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Am J Trop Med Hyg. 2019 Oct 7. doi: 10.4269/ajtmh.19-0340. [Epub ahead of print]

Congenital Chagas Disease in the Ecuadorian Amazon: Maternal Screening at Delivery and Evaluation of Risk Factors Associated with Vector Exposure.

Author information

1
Centro de Investigación para la Salud en América Latina (CISeAL), Escuela de Ciencias Biológicas, Pontificia Universidad Católica del Ecuador, Quito, Ecuador.
2
Public Health, Epidemiology and Development Institute (ISPED), University of Bordeaux, Bordeaux, France.
3
Hospital General Francisco de Orellana, Francisco de Orellana, Ecuador.
4
Dirección Distrital 22D02, Orellana-Loreto-SALUD, Ministerio de Salud Pública, Francisco de Orellana, Ecuador.
5
INTERTRYP, CIRAD, IRD, Université de Montpellier, TA A-17/G, International Campus in Baillarguet, Montpellier, France.

Abstract

Congenital infection with Trypanosoma cruzi remains a major route for Chagas disease transmission in endemic and non-endemic regions. We evaluated an intervention strategy aimed to detect congenital Chagas disease cases at a major hospital in the Ecuadorian Amazon via cord blood analysis at the time of delivery. All women giving birth at the hospital during the study period (191) were invited to participate. Among them, two (1.0%) did not adjust to the inclusion criteria and four (2.1%) declined to participate in the study, showing the intervention had good acceptability among the mothers. It was possible to obtain cord blood samples during 146 of the deliveries, and only one woman was found to be seropositive, without evidence of transmission to the newborn at delivery or 8 months later. In addition, sociodemographic and economic characterization of the study population revealed that few women had previous knowledge about Chagas disease (16.1%) whereas more than half (62.5%) recognized the vector. Recognizing the vector and having seen it indoors were associated with women from rural families, involved in agriculture, and hunting in the forest. Interestingly, most women (87.3%) reported having easy access to Ecuador's national health system, suggesting serological screening during prenatal visits would be of value in this province. With a proper prenatal screening system in place, cord blood screening would allow for timely detection of T. cruzi infection in newborns from both seropositive women and the minority (2.1%) of women who do not comply with prenatal care visits.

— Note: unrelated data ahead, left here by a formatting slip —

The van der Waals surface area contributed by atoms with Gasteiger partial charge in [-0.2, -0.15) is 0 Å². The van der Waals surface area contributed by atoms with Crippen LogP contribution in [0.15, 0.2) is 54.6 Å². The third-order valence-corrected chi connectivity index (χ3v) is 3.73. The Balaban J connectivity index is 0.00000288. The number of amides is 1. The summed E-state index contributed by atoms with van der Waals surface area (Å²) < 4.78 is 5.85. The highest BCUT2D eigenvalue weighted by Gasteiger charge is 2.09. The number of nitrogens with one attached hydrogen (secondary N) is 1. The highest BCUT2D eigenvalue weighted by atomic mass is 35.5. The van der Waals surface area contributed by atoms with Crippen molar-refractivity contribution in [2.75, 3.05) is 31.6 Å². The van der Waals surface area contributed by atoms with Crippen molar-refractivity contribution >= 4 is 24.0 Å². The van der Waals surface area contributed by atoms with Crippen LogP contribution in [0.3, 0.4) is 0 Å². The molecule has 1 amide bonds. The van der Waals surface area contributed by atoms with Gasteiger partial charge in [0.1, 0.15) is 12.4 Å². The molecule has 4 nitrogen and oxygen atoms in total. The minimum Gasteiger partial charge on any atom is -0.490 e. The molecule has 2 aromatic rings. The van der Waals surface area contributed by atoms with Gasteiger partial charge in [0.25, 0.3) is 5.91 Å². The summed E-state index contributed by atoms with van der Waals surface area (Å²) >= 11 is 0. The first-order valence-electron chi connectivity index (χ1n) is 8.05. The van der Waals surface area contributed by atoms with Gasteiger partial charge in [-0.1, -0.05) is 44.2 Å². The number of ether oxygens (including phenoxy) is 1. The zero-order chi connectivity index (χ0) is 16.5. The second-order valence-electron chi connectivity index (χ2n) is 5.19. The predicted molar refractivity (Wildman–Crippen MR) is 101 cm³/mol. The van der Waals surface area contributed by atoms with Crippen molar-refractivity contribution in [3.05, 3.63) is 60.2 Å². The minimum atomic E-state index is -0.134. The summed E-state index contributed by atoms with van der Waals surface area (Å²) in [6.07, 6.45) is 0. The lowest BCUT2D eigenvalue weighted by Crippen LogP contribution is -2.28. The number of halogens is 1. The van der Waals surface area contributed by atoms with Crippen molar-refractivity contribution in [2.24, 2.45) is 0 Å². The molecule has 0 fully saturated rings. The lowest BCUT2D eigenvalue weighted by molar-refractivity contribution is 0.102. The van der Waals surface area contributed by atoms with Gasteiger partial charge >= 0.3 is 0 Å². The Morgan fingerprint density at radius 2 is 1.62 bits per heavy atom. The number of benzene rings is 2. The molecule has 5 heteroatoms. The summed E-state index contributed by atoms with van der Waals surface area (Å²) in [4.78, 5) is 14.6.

PMID:
31595866
DOI:
10.4269/ajtmh.19-0340

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